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Bryce Dessner: A Musician for Every Space, and Beyond

San Francisco Classical Voice
By Brett Campbell


In August, San Francisco’s Kronos Quartet performed with the acclaimed indie rock band The National at the Outside Lands Festival in Golden Gate Park. Although playing rock-influenced music is nothing new to Kronos, the two groups shared a more intimate connection. The National’s guitarist, Bryce Dessner, had also written some of the material Kronos was playing on its current tour.

It was just the latest example of Dessner’s double career as an indie rocker and in-demand composer of music for classical ensembles. Along with his work with The National and the new music quartet Clogs, he’s collaborated with adventurous musicians from Steve Reich, Nico Muhly, Philip Glass, David Lang, and other members of Bang on a Can All Stars, to Bon Iver, Jonny Greenwood (of Radiohead), and many others — another demonstration of the increasingly permeable barrier between the artificial categories of pop and classical music.

He’s also worked with artists in other fields, including choreographer Benjamin Millepied and visual artist Matthew Ritchie, with whom Bryce and his twin brother Aaron (also a musician in The National) created The Long Count, a 2009 commission from the Brooklyn Academy of Music’s Next Wave Festival that featured a chamber orchestra, video, and singers.

That stood as Dessner’s biggest single project until last year’s Planetarium, a song cycle commissioned by Muziekegebouw Eindhoven, the Barbican Centre, and Sydney Opera House and performed this year at BAM and Los Angeles’ Disney Hall. Somehow, while working in two bands, curating festivals, and doing public interest work like the AIDS project and a concert to support the Obama campaign, “I was kind of incubating my own kind of concert music, writing more extended works, finding my own voice within all that,” Dessner explains. His new album of compositions with Kronos Quartet provides a powerful showcase for that aspect of his musical identity. But the road there always had two parallel lanes.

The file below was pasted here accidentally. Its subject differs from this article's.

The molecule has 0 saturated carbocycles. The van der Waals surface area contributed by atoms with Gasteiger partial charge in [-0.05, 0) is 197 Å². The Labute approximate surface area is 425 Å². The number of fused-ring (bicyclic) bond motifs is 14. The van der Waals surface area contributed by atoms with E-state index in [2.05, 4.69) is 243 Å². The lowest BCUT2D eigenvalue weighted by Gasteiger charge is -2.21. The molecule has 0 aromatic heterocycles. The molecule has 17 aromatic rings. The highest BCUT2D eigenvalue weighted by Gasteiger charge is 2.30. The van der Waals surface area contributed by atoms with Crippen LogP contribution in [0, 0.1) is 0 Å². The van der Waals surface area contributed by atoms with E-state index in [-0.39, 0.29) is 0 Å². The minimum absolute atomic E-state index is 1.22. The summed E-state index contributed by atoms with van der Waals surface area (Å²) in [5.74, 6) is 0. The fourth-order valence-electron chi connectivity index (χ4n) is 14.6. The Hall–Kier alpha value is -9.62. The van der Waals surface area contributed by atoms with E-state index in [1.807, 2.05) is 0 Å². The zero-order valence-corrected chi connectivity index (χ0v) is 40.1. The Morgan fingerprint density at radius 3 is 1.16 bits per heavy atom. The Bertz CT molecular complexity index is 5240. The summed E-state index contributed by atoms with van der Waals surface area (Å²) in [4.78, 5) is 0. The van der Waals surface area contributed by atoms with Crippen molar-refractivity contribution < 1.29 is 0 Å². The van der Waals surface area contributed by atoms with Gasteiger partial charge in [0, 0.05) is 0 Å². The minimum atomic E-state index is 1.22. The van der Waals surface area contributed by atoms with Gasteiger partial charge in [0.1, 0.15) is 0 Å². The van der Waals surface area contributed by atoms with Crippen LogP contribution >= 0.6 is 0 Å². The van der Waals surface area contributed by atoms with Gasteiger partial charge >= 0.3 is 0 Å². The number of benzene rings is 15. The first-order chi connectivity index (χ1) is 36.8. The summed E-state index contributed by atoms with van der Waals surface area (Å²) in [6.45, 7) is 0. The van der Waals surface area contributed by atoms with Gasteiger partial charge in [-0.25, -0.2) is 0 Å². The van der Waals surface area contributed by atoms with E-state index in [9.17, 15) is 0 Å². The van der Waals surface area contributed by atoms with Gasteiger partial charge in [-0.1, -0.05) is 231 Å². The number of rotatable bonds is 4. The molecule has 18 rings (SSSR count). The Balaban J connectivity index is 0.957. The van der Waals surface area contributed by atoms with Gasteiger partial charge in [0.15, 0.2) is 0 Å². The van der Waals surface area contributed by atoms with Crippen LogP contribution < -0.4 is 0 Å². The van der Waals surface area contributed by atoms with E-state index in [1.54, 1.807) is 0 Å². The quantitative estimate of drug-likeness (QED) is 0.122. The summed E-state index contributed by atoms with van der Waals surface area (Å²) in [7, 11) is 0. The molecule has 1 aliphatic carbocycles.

It may surprise anyone who knows the rock guitarist that Dessner grew up playing the flute, then switched to guitar in his teens, after he “caught the rock-and-roll bug from my dad’s and sister’s records.” He studied classical guitar and composition at Yale University, where his mentors included renowned teacher/composer Martin Bresnick and Bang on a Can clarinetist/composer Evan Ziporyn.

At Yale, Dessner met the other members of the quartet that became Clogs, which created large-scale works out of improvisations on classical instruments. The band scored grants that permitted them to perform in distant destinations including Britain and Australia, and has recorded five albums since 2001.